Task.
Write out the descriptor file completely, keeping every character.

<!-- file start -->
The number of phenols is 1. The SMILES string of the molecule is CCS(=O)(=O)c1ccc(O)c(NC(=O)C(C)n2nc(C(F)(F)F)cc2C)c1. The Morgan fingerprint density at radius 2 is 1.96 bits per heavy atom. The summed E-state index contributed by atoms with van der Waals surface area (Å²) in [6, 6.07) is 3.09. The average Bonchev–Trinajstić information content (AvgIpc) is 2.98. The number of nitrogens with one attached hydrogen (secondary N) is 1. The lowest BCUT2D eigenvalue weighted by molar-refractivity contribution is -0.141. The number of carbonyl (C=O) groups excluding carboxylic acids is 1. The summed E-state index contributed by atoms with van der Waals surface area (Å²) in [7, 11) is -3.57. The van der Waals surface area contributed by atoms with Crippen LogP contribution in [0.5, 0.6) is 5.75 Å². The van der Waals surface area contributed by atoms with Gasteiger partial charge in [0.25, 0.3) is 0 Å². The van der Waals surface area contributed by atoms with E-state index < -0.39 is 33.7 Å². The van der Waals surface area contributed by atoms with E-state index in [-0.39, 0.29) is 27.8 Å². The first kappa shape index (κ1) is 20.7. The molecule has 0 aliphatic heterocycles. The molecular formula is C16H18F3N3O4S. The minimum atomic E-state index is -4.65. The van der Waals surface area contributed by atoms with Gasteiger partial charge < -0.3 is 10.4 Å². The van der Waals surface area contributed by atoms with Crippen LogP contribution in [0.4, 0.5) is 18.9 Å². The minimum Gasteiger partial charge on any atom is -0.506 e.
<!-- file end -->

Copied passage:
The number of phenols is 1. The SMILES string of the molecule is CCS(=O)(=O)c1ccc(O)c(NC(=O)C(C)n2nc(C(F)(F)F)cc2C)c1. The Morgan fingerprint density at radius 2 is 1.96 bits per heavy atom. The summed E-state index contributed by atoms with van der Waals surface area (Å²) in [6, 6.07) is 3.09. The average Bonchev–Trinajstić information content (AvgIpc) is 2.98. The number of nitrogens with one attached hydrogen (secondary N) is 1. The lowest BCUT2D eigenvalue weighted by molar-refractivity contribution is -0.141. The number of carbonyl (C=O) groups excluding carboxylic acids is 1. The summed E-state index contributed by atoms with van der Waals surface area (Å²) in [7, 11) is -3.57. The van der Waals surface area contributed by atoms with Crippen LogP contribution in [0.5, 0.6) is 5.75 Å². The van der Waals surface area contributed by atoms with Gasteiger partial charge in [0.25, 0.3) is 0 Å². The van der Waals surface area contributed by atoms with E-state index < -0.39 is 33.7 Å². The van der Waals surface area contributed by atoms with E-state index in [-0.39, 0.29) is 27.8 Å². The first kappa shape index (κ1) is 20.7. The molecule has 0 aliphatic heterocycles. The molecular formula is C16H18F3N3O4S. The minimum atomic E-state index is -4.65. The van der Waals surface area contributed by atoms with Gasteiger partial charge < -0.3 is 10.4 Å². The van der Waals surface area contributed by atoms with Crippen LogP contribution in [0.4, 0.5) is 18.9 Å². The minimum Gasteiger partial charge on any atom is -0.506 e.